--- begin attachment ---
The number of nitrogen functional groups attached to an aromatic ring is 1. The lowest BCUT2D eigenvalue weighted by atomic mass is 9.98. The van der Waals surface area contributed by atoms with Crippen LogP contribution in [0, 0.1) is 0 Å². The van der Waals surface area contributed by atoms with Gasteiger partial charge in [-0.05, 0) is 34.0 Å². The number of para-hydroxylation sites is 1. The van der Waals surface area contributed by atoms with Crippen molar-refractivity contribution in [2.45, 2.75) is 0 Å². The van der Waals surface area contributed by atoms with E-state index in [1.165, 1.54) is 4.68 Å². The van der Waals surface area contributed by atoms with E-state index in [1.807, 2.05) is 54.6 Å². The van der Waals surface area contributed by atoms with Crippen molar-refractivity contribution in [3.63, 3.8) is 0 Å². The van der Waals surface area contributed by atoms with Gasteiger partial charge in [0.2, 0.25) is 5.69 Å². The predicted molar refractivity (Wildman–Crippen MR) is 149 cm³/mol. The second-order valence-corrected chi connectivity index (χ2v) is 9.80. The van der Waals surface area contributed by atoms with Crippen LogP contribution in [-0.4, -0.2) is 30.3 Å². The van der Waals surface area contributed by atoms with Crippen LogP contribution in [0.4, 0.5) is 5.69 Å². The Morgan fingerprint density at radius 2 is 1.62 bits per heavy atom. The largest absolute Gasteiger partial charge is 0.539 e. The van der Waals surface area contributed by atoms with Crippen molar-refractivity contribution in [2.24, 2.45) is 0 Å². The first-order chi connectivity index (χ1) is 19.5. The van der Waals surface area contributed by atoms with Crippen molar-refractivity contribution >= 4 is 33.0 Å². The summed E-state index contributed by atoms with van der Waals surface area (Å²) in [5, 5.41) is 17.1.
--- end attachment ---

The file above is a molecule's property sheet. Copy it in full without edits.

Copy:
The number of nitrogen functional groups attached to an aromatic ring is 1. The lowest BCUT2D eigenvalue weighted by atomic mass is 9.98. The van der Waals surface area contributed by atoms with Crippen LogP contribution in [0, 0.1) is 0 Å². The van der Waals surface area contributed by atoms with Gasteiger partial charge in [-0.05, 0) is 34.0 Å². The number of para-hydroxylation sites is 1. The van der Waals surface area contributed by atoms with Crippen molar-refractivity contribution in [2.45, 2.75) is 0 Å². The van der Waals surface area contributed by atoms with E-state index in [1.165, 1.54) is 4.68 Å². The van der Waals surface area contributed by atoms with E-state index in [1.807, 2.05) is 54.6 Å². The van der Waals surface area contributed by atoms with Crippen molar-refractivity contribution in [3.63, 3.8) is 0 Å². The van der Waals surface area contributed by atoms with Gasteiger partial charge in [0.2, 0.25) is 5.69 Å². The predicted molar refractivity (Wildman–Crippen MR) is 149 cm³/mol. The second-order valence-corrected chi connectivity index (χ2v) is 9.80. The van der Waals surface area contributed by atoms with Crippen LogP contribution in [-0.4, -0.2) is 30.3 Å². The van der Waals surface area contributed by atoms with Crippen LogP contribution in [0.4, 0.5) is 5.69 Å². The Morgan fingerprint density at radius 2 is 1.62 bits per heavy atom. The largest absolute Gasteiger partial charge is 0.539 e. The van der Waals surface area contributed by atoms with Crippen molar-refractivity contribution in [2.24, 2.45) is 0 Å². The first-order chi connectivity index (χ1) is 19.5. The van der Waals surface area contributed by atoms with Crippen molar-refractivity contribution >= 4 is 33.0 Å². The summed E-state index contributed by atoms with van der Waals surface area (Å²) in [5, 5.41) is 17.1.